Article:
Bob Dylan Lyrics

Bob Dylan’s lyrics are usually synonymous with folk singing in the 1960s. Dylan who is a singer-songwriter, musician, author and poet has been a major figure in the music industry for over 50 years and his lyrics have reflected radicalism, rebellion against the Vietnam War and governmental authorities, a voice for the civil rights movement and a whole host of other themes.

Bob Dylan was known more for his biting lyrics than for his suspect voice at the beginning and end of his career. The themes of Dylan’s lyrics have included social commentary, politics and philosophy, largely appealing to the counterculture of whatever decade he happened to be in.

Inspired by both Woody Guthrie and Pete Seeger, Bob Dylan began to write “protest songs” in the early 1960s where his lyrics questioned both the social and political status quo. Dylan’s song, “Blowin’ in the Wind” became an international bestseller for Peter, Paul & Mary and an anthem for political and social change.

The lyrics of Bob Dylan were cutting-edge social commentary and were complimented by a sound that referenced many older folk songs in melody and chord structure. Joan Baez, The Byrds and Judy Collins all fell in love with Bob Dylan’s radical lyrics and recorded his early songs.

In fact, Dylan and Baez became lovers and sang together during civil rights marches and political rallies. In several of his songs, Dylan wrote about the murder of several young black men by white men and in the song “The Lonesome Death of Hattie Carroll”, Dylan talks about the murder of a black maid by her white employer.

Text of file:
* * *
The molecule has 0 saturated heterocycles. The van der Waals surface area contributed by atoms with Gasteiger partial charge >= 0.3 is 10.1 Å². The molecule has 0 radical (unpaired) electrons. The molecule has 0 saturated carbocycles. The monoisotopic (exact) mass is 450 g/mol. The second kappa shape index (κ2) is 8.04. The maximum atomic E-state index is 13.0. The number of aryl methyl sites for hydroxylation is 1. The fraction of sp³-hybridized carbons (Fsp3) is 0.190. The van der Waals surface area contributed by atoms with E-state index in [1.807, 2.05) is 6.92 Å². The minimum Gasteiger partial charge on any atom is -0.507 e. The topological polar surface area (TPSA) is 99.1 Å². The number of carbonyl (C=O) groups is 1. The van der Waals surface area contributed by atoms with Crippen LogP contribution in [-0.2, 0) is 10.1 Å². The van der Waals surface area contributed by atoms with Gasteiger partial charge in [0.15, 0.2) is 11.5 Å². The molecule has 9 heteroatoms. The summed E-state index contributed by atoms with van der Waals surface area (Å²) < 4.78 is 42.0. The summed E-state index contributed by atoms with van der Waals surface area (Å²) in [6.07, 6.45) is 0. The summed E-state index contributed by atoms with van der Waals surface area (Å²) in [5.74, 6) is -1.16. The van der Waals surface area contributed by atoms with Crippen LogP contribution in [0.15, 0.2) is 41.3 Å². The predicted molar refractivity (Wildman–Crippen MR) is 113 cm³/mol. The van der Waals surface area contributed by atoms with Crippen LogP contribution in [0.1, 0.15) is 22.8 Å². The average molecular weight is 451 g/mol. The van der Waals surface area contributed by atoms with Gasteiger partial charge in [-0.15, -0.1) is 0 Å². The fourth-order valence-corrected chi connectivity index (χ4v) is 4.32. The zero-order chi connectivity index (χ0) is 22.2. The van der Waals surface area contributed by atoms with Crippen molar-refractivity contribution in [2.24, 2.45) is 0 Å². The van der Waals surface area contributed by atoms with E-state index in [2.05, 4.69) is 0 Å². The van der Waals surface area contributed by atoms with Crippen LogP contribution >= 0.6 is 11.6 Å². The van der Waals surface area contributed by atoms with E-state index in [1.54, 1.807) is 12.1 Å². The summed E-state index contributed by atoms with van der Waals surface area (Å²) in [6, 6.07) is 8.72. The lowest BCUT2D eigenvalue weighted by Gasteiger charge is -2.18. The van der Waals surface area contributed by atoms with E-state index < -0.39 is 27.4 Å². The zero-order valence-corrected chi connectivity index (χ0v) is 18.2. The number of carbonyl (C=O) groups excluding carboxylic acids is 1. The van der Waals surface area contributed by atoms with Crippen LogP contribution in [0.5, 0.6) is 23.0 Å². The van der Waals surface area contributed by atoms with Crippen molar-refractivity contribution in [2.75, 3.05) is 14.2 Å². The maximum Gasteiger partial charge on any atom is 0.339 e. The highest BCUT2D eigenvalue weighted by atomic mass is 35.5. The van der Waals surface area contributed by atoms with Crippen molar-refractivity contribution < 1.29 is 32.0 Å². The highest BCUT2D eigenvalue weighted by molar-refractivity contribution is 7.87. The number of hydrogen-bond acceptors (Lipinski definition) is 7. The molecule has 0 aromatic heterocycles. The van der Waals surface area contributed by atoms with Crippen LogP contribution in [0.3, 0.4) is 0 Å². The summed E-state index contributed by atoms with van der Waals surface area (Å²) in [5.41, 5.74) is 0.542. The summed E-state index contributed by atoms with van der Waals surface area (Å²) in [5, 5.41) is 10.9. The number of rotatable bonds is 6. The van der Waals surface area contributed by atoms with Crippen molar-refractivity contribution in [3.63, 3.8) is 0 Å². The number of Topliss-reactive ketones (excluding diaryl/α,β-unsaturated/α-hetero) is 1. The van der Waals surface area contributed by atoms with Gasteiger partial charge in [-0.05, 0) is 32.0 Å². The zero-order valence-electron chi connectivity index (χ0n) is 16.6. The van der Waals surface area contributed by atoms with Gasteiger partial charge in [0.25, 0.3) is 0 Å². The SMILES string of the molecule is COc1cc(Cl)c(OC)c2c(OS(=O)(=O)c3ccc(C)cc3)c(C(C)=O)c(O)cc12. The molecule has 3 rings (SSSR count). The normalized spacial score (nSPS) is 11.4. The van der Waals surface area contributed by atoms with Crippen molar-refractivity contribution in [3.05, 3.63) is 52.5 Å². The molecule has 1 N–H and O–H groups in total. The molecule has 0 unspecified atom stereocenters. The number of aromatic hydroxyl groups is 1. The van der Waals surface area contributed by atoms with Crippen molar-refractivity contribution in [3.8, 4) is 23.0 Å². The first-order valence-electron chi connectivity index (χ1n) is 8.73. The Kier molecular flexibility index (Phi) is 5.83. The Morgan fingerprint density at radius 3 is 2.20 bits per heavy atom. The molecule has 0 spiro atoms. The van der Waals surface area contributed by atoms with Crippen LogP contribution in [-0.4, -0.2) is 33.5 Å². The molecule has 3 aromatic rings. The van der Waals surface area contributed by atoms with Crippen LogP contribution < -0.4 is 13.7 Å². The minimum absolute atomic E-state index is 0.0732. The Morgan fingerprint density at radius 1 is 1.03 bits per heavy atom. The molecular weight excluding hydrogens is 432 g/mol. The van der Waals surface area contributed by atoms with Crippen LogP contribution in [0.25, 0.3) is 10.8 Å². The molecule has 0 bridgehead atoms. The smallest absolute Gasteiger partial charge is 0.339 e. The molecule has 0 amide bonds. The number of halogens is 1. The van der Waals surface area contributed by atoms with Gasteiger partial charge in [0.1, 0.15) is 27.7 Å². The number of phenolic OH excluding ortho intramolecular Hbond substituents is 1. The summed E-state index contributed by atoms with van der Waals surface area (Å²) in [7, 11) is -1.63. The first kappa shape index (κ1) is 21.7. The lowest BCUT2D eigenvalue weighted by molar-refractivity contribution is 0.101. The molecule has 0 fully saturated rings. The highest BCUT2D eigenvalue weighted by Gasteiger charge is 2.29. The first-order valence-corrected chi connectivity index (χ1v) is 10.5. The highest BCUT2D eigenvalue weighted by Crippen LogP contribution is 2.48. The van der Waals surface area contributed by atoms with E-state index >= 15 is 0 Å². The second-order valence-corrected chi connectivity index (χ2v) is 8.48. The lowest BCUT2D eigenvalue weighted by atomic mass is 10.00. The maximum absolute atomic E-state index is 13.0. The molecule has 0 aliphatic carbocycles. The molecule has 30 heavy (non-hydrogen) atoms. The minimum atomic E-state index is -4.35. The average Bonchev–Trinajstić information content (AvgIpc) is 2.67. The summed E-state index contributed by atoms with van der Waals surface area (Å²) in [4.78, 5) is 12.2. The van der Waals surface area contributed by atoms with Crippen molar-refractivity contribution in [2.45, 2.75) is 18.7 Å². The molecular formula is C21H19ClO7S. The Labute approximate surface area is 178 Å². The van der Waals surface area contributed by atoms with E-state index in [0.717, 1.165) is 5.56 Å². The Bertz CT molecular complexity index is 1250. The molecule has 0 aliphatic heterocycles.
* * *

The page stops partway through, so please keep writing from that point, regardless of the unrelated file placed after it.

Even though Bob Dylan has played in many different styles and genres over the decades including blues, rock ‘n’ roll, jazz, rockabilly, Celtic and gospel, he is best known for his folk music lyrics, which upset the status quo at the time.

After a motorcycle accident in the mid-1960s, Dylan wrote “All Along the Watchtower”, which became a huge hit for Jimi Hendrix. The Dylan lyrics contained biblical references not present before the accident.

In 1976, Dylan wrote and recorded “Hurricane”, a song about boxer Rubin “Hurricane” Carter who was falsely convicted of a triple murder he did not commit and could not get a fair trial. This was Dylan’s first protest song in 12 years. In 1985, Carter was released a free man as the U. S. District Court stated the Hurricane had not received a fair trial.

Like any good civil rights activist, Dylan kept the case alive through his song and lyrics. In August 2006, Bob Dylan released his latest album, Modern Times, which rose to #1 on the charts, making Dylan at 65-years-old, the oldest person to top the charts.